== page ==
One Of Life's Great Questions
John Rockhold III
There he sits, his elbow on his knee, his head resting in his hand. Weather comes and goes … time passes by … still he sits … thinking, pondering, considering some great thought. While not claiming to be “The Thinker,”* may we examine what I believe are two great, challenging, consuming, and connected thoughts. Both thoughts have overwhelming consequences for mankind.
God began man’s existence with a personal, persistent, and powerful interconnection. God determined to have an intimate relationship with the zenith of His creation. When sin placed a gulf between Him and man, it was God who did the seeking. It was God who sought to heal the wound. Continuing His campaign of reconciliation, God worked with and through Abraham, Isaac, and Jacob.
By providential care, Joseph preserved Jehovah’s people and promise until – from that one, Abraham’s seed – He called a nation. By miracles and plagues, Jehovah rescued His chosen people and led them by His hand to the land of promise. Over and over, the children of Israel rebelled against the Lord. They sought idols; they demanded a king; they wanted to be like their neighbors; and they wanted to rely on themselves.
In these circumstances, Solomon built a temple in Jerusalem, dedicated to the God of heaven and earth. The wisest man who ever lived poised one of the great questions, “But will God indeed dwell with men on the earth?” (2 Chronicles 6:18). With clouds and glory, God thundered the answer from heaven. Yes, I will. I will dwell with man! (2 Chronicles 6:13; 7:1).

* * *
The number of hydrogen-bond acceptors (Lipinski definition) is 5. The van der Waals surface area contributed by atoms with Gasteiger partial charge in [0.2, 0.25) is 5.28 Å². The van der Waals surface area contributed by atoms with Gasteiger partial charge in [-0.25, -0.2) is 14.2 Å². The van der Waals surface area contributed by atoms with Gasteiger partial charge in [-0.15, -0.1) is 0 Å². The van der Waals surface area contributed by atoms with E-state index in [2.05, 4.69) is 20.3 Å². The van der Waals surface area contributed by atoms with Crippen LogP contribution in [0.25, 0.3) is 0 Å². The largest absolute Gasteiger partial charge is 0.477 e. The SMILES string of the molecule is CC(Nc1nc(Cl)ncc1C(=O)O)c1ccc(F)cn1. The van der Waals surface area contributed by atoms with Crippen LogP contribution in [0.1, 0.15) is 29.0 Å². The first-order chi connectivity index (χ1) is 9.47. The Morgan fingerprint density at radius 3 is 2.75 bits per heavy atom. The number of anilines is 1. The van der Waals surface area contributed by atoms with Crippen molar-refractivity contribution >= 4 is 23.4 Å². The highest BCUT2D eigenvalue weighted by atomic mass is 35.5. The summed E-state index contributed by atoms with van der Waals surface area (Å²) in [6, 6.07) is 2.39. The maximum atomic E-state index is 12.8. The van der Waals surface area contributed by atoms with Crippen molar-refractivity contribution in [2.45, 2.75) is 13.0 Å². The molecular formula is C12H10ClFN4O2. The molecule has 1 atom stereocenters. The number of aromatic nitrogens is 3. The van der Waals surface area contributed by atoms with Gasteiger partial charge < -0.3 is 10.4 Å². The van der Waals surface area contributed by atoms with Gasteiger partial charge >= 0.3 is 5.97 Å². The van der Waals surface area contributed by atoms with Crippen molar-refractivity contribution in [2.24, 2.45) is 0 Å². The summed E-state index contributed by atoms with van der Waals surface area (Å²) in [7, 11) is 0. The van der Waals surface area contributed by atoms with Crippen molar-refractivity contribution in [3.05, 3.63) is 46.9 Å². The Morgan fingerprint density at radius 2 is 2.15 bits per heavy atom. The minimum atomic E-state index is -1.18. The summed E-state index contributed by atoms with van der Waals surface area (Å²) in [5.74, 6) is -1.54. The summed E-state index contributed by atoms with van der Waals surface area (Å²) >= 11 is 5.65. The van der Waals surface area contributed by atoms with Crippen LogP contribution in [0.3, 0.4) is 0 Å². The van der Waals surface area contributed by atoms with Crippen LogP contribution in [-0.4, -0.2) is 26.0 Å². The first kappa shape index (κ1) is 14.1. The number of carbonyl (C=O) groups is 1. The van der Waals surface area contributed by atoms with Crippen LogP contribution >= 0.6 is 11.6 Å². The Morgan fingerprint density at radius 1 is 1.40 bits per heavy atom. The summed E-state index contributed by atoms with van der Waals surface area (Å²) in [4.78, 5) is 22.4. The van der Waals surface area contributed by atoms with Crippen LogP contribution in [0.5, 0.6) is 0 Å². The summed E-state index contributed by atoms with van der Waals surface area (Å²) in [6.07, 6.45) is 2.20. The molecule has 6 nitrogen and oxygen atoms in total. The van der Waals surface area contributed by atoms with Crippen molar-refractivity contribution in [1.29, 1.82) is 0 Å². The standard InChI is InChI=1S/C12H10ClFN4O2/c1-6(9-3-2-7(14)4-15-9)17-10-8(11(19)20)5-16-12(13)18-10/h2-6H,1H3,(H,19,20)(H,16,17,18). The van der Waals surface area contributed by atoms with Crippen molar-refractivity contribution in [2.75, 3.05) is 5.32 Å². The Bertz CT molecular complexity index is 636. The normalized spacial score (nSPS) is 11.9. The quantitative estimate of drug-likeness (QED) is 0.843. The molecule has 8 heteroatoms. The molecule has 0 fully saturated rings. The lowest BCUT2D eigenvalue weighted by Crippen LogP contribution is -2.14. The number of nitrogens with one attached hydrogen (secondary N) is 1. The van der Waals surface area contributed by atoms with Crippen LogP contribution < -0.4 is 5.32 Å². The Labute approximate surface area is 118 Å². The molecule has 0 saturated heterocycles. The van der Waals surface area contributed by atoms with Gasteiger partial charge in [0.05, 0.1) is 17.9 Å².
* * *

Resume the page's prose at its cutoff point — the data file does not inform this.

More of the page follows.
However, while there was a grand and glorious display of His power and might, the best was yet to come. Following a four hundred year period of silence, the cry of a baby in Bethlehem broke the silence and proclaimed a message echoed by the angels to the shepherds, “For there is born to you this day in the city of David a Savior, who is Christ the Lord.” (Luke 2:11).
John the apostle, while omitting a birth narrative, opened his gospel with a concept that God will dwell among men when he wrote, “And the Word became flesh and dwelt among us ...” (John 1:14). In the same chapter, John the Baptist declared to his disciples, “Behold! The Lamb of God who takes away the sin of the world!” (John 1:29).
The answer to the question, “Will God dwell among men?” is a resounding “Yes!” Jesus, the God-man, will not only dwell among men, but His purpose and His mission are to take away the sins of the world. Those are my sins and your sins. What wonderful news! This fact is worthy of my thought, my time, my talent (energy, feeling, mind, and spirit) – my total being. Jesus can save me from myself and sin: both of which are devastating to my soul. –1601 24th St., Parkersburg, WV 26101. 304-488-7041. firstname.lastname@example.org
* “The Thinker,” is a nineteenth century sculpture by Auguste Rodin of France. -Editor.
Return to West Virginia Christian